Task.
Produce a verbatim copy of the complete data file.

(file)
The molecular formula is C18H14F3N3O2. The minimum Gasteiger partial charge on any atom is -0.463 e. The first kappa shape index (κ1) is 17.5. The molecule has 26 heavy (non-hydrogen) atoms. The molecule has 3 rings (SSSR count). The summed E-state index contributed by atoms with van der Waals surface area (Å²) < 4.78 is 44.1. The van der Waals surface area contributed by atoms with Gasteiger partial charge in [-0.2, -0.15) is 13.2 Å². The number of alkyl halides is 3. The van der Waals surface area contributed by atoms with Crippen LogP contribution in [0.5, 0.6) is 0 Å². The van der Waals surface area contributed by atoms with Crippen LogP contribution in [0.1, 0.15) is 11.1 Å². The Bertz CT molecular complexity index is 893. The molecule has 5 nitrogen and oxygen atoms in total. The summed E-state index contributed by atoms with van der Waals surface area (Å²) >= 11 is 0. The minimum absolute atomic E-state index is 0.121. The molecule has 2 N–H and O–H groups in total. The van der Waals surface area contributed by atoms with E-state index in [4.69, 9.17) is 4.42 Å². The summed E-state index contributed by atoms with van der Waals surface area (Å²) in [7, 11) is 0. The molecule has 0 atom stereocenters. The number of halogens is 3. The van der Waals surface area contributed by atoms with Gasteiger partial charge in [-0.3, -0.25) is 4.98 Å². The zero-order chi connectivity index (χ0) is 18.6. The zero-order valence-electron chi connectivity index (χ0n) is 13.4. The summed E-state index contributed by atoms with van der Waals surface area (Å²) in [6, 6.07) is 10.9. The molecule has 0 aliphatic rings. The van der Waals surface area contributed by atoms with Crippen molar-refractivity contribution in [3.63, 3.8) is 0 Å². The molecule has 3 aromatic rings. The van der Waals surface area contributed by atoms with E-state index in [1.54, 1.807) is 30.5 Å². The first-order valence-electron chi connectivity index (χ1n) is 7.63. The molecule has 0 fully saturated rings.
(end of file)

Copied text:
The molecular formula is C18H14F3N3O2. The minimum Gasteiger partial charge on any atom is -0.463 e. The first kappa shape index (κ1) is 17.5. The molecule has 26 heavy (non-hydrogen) atoms. The molecule has 3 rings (SSSR count). The summed E-state index contributed by atoms with van der Waals surface area (Å²) < 4.78 is 44.1. The van der Waals surface area contributed by atoms with Gasteiger partial charge in [-0.2, -0.15) is 13.2 Å². The number of alkyl halides is 3. The van der Waals surface area contributed by atoms with Crippen LogP contribution in [0.5, 0.6) is 0 Å². The van der Waals surface area contributed by atoms with Crippen LogP contribution in [0.1, 0.15) is 11.1 Å². The Bertz CT molecular complexity index is 893. The molecule has 5 nitrogen and oxygen atoms in total. The summed E-state index contributed by atoms with van der Waals surface area (Å²) >= 11 is 0. The minimum absolute atomic E-state index is 0.121. The molecule has 2 N–H and O–H groups in total. The van der Waals surface area contributed by atoms with E-state index in [4.69, 9.17) is 4.42 Å². The summed E-state index contributed by atoms with van der Waals surface area (Å²) in [7, 11) is 0. The molecule has 0 atom stereocenters. The number of halogens is 3. The van der Waals surface area contributed by atoms with Gasteiger partial charge in [-0.3, -0.25) is 4.98 Å². The zero-order chi connectivity index (χ0) is 18.6. The zero-order valence-electron chi connectivity index (χ0n) is 13.4. The summed E-state index contributed by atoms with van der Waals surface area (Å²) in [6, 6.07) is 10.9. The molecule has 0 aliphatic rings. The van der Waals surface area contributed by atoms with Crippen molar-refractivity contribution in [3.63, 3.8) is 0 Å². The molecule has 3 aromatic rings. The van der Waals surface area contributed by atoms with E-state index in [1.54, 1.807) is 30.5 Å². The first-order valence-electron chi connectivity index (χ1n) is 7.63. The molecule has 0 fully saturated rings.